Rejuvenating the city – all or nothing?

Whenever I passed by old buildings in the cities that are dilapidated, I always imagine the possibility of revitalising them.

The reasons are simple. The redevelopment will not only rejuvenate the cities but also enhance the lives of residents staying in the buildings and the vicinity.

With rapid population growth and expanding public infrastructure in our country, it’s time to look into new legislation to facilitate en bloc sales legislation for the redevelopment of selected urban areas in Malaysia.

In April, the Federal Territories Minister said the government is planning to table a new law on urban renewal to redevelop our urban areas. Currently, only en masse sale is practised in our country as there is no legal provision for en bloc sales of strata properties.

Under en masse sale, it literally means all or nothing. Consent from all unit owners is required before an en bloc sale can go through. It is impossible to redevelop a building if only one owner refuses to sell.

The en masse sale of Desa Kudalari, one of the first condominiums in Malaysia, fell through as it did not gather 100% consent from its unit owners. The condominium is over 30 years old and strategically located in KL City Centre. The low-density project has 186 units and had attracted interest from 12 bidders. However, nothing can be done because no one could obtain 100% consent from all the unit owners.

The developer of Desa Kudalari, the late Datuk Tan Chin Nam, was a respectable pioneer in promoting high-rise living. He had completed many renowned projects during his time.

In the case of Desa Kudalari, if he was given the opportunity, I am sure he would have liked to redevelop the project as the building is located in such a prominent area as the Kuala Lumpur City Centre. However, he was handicapped by the lack of en bloc legislation.

Another example is Penang. We are very proud for George Town, to be recognised as a Unesco World Heritage Site and many historical buildings are well kept and protected. However, there are also some old buildings which are run down and not suitable to be kept.

Those old buildings are not maintained or renovated. In some cases they have almost collapsed. The owners are not renovating them as the cost cannot be justified with the rental collection.

The above are good reminders for the government to review current practices.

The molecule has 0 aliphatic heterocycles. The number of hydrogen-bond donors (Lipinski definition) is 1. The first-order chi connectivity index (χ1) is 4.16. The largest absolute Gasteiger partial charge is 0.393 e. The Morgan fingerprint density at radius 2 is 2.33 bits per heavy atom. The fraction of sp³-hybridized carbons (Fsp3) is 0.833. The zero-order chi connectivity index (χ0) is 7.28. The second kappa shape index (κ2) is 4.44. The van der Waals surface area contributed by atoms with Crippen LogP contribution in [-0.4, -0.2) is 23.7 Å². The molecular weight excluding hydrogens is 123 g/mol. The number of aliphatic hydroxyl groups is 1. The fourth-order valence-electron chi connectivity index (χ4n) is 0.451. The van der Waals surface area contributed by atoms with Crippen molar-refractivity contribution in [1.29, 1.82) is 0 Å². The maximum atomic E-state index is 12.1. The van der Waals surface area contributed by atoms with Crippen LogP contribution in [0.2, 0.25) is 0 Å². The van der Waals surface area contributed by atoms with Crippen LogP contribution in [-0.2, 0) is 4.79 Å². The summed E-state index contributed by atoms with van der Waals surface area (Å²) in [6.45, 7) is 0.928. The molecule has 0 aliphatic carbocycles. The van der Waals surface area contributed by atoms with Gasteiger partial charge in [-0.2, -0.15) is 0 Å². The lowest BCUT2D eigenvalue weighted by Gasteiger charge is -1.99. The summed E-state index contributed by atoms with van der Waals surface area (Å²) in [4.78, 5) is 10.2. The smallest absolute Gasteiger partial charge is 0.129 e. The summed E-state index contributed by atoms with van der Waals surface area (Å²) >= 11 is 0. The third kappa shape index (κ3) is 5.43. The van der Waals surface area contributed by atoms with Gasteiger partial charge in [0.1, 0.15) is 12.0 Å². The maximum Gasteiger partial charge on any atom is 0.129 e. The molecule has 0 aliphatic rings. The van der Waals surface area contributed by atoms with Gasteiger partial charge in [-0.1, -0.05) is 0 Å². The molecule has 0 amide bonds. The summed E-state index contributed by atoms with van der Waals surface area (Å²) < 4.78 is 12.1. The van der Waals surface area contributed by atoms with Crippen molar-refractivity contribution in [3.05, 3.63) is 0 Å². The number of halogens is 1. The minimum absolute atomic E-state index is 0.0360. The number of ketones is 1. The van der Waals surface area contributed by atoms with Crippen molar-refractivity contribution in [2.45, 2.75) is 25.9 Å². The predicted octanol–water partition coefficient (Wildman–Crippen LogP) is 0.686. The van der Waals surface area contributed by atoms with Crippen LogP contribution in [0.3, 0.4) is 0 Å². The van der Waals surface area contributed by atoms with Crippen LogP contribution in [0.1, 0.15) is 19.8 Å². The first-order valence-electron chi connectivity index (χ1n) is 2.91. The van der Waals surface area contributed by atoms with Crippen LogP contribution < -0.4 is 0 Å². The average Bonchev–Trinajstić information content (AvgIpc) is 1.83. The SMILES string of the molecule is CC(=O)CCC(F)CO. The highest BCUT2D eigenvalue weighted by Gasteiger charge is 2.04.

When we look at other countries such as Singapore, properties less than 10 years old require a 90% agreement of the owners to sell for any redevelopment.

For buildings above 10 years old, only 80% of all owners have to agree to have an en bloc sale.

In Hong Kong, an en bloc sale can proceed if 90% of owners agree to sell. However, they can also have an en bloc sale with 80% consent, provided a building is more than 50 years old, or it is an industrial building over 30 years old and not in an industrial zone.

Singapore and Hong Kong serve as good examples for our government to emulate for redevelopment in certain urban areas.

For city rejuvenation, it should not be all or nothing as it is almost impossible to obtain 100% agreement from all parties.

In any voting process, such as the AGM of strata properties, we only require a simple majority to carry through a resolution.

To ensure the en bloc process is fair and transparent, we can learn from Singapore and Hong Kong’s models, in which 90% of consent is required for buildings less than 10 years old, while a lower consensus of 80% for buildings above 10 years old, would be appropriate.

We understand different people may have different interests and concerns. However, as a community that lives together with mutual respect, we should move forward with the majority view.

If the majority wants a tender to take place, they can conduct a tender process to decide which developer offers the best package to owners.

Cities will outgrow their initial sizes and infrastructure as the population grows. En bloc sales are hence essential to ensure our cities stay vibrant, especially in the older quarters.

Until and unless we have practical redevelopment legislation in place, our urban areas will not move further as the city ages and population grows.

Datuk Alan Tong has over 50 years of experience in property development. He was the World president of FIABCI International for 2005/2006 and awarded the Property Man of the Year 2010 at FIABCI Malaysia Property Award. He is also the group chairman of Bukit Kiara Properties. For feedback, please email

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